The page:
Who Really Won the War on Christmas?

As parents and believers, this time of year is a struggle. We long to see the wonder in our child’s eyes at the “magic” of Christmas, to watch their cheeks aglow with the soft light radiating off the tree, and hear their excited footsteps sneaking around on Christmas morning. Yet, there is a natural tension as the world around us, wrapped in consumerism and Santa, forgets Jesus. Something deep within us is troubled by a season so vibrant, yet so out of focus. Naturally, when tension tugs at our gut, we turn on our defenses and prep for combat.

The “War on Christmas” has caused media outlets and youtubers to unite in tiny battle. We fight coffee cups, correct verbage, and emphasize our once friendly greetings with an air of indignation. As a mom, I have tiptoed along the front lines of this warzone. Playdates after Thanksgiving naturally invite conversation about holiday plans, hard to find gifts, and whether or not Santa and Jesus should share a byline in our Christmas traditions. All sides of the controversy are represented even in a small collective, and all sides feel the need to defend and promote their position.

So we war.

A tiny Jesus, wrapped in the soft skin of infancy obviously needs defending against a world of red cups, jolly generous old saints, and ambiguous holiday greetings. Consumerism and greed bare their ugly teeth at this swaddled babe and we raise our fist in outrage.

Have we forgotten that the tiny child birthed long ago is not God reduced, but God voluntarily restrained [1]?nativity.jpg

He did not come to us weak, hiding away in a forlorn manger, in hopes that our pity be stirred and we flex our human muscles to protect this puny God-child. Choosing to send His ultimate weapon, wrapped in frail human flesh was not God provoking us to stand up and fight. Friends, we had already lost (we lost in Eden). We were owned. Our very DNA under occupation by a force we had readily handed ourselves to.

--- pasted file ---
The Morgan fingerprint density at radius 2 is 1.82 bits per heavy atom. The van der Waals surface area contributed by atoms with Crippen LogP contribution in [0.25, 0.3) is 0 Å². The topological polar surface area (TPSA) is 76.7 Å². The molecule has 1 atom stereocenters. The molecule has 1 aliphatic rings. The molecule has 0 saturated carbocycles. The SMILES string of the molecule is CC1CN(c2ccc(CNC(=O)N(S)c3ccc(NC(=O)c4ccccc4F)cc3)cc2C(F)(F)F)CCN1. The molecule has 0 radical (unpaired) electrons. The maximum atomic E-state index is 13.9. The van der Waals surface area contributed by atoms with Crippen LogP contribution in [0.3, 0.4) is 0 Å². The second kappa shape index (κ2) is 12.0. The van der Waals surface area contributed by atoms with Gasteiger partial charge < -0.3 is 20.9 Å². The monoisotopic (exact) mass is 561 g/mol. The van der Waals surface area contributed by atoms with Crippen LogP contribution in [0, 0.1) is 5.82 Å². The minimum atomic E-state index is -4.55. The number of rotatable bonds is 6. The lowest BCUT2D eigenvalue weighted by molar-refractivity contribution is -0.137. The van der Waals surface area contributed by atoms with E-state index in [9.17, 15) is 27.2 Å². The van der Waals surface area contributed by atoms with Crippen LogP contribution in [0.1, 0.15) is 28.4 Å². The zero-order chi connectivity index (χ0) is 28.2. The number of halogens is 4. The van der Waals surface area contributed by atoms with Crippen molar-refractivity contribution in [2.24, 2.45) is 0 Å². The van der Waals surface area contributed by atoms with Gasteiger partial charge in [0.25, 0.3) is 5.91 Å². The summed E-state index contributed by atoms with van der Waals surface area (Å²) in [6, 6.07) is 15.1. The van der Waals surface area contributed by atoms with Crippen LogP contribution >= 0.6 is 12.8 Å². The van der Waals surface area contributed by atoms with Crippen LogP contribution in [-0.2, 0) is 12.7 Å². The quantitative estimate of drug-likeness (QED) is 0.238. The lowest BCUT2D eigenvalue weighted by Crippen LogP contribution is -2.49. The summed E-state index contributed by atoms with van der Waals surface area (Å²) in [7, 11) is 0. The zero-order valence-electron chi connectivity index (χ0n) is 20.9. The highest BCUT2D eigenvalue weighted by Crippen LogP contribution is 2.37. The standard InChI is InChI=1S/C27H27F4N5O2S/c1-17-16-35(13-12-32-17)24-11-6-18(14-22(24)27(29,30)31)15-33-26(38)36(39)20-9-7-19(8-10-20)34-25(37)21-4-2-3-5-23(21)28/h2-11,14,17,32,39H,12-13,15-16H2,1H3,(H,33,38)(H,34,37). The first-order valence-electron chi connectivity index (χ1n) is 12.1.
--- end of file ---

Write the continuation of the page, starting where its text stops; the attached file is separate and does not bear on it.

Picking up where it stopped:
You see, we were not created to be a king’s army, protecting his interests. We were created as an extension of His love nature, a byproduct of an all-powerful God who by definition is Love. His enemy came after him by attacking His weakest point: us. “…A terrible lie came into the world. It would never leave. It would live in every human heart, whispering to every one of God’s children: ‘God doesn’t love me.’” [The Jesus Storybook Bible]

God stepped into this lie, wrapped in our insubstantial flesh, to join us in our broken and oppressed state.

God with us, Emanuel.

Like a Trojan horse, He moved in next door to defeat the enemy that dwelled inside of us. Our manmade hierarchies, our lists of laws and forced morality, our battle cries and self-righteous indignation had failed. We were God’s enemy.

That is why Mary, teenaged virginal everyday Mary, does not cry out, “I am woman, HEAR ME ROAR!” when her station is flip turned upside down. She doesn’t dig into her stockpiled arsenal to enlist, but gives the trembling victory-cry of a POW seeing her first glimpse of genuine light. She waves the flag of the One who set her free and runs to be protected under his merciful estate.

It is why Simeon leans in to whisper over a week-old baby, “This boy is meant to tear down nations, rend and reap what has long been devastated in darkness. Brace yourself, mama, you’ve just given birth to a Warrior.” [loose paraphrase mine; Luke 2:35]

Christmas is about a war. A war that started in a garden and ended on a hilltop. We still live among the rubble, but as unworthy victors reveling at being set free.

The drummer keeps time not for us to join ranks, but to march in a parade as spoils of war. A parade that calls others out into the streets to gather up piles of mercy—because we all know how parades end: The Big Man is coming, and we don’t want any to miss out.


[1] Taken from a sermon by JR Vassar. Click the link to hear the whole thing.


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